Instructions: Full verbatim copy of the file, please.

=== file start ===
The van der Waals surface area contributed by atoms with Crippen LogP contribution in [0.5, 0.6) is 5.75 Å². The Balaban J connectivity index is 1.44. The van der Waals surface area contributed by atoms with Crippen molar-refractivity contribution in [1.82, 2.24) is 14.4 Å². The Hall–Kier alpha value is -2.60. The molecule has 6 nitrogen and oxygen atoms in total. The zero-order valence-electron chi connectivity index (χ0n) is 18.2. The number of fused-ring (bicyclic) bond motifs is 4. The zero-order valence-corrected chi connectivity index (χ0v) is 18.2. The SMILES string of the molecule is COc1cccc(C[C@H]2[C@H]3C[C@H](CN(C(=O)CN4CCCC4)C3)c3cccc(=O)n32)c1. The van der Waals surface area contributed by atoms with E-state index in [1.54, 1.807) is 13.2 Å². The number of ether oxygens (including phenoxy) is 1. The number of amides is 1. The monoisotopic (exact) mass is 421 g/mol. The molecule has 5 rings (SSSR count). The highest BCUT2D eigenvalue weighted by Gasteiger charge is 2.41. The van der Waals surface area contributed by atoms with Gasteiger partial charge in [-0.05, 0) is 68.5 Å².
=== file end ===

The van der Waals surface area contributed by atoms with Crippen LogP contribution in [0.5, 0.6) is 5.75 Å². The Balaban J connectivity index is 1.44. The van der Waals surface area contributed by atoms with Crippen molar-refractivity contribution in [1.82, 2.24) is 14.4 Å². The Hall–Kier alpha value is -2.60. The molecule has 6 nitrogen and oxygen atoms in total. The zero-order valence-electron chi connectivity index (χ0n) is 18.2. The number of fused-ring (bicyclic) bond motifs is 4. The zero-order valence-corrected chi connectivity index (χ0v) is 18.2. The SMILES string of the molecule is COc1cccc(C[C@H]2[C@H]3C[C@H](CN(C(=O)CN4CCCC4)C3)c3cccc(=O)n32)c1. The van der Waals surface area contributed by atoms with E-state index in [1.54, 1.807) is 13.2 Å². The number of ether oxygens (including phenoxy) is 1. The number of amides is 1. The monoisotopic (exact) mass is 421 g/mol. The molecule has 5 rings (SSSR count). The highest BCUT2D eigenvalue weighted by Gasteiger charge is 2.41. The van der Waals surface area contributed by atoms with Gasteiger partial charge in [-0.05, 0) is 68.5 Å².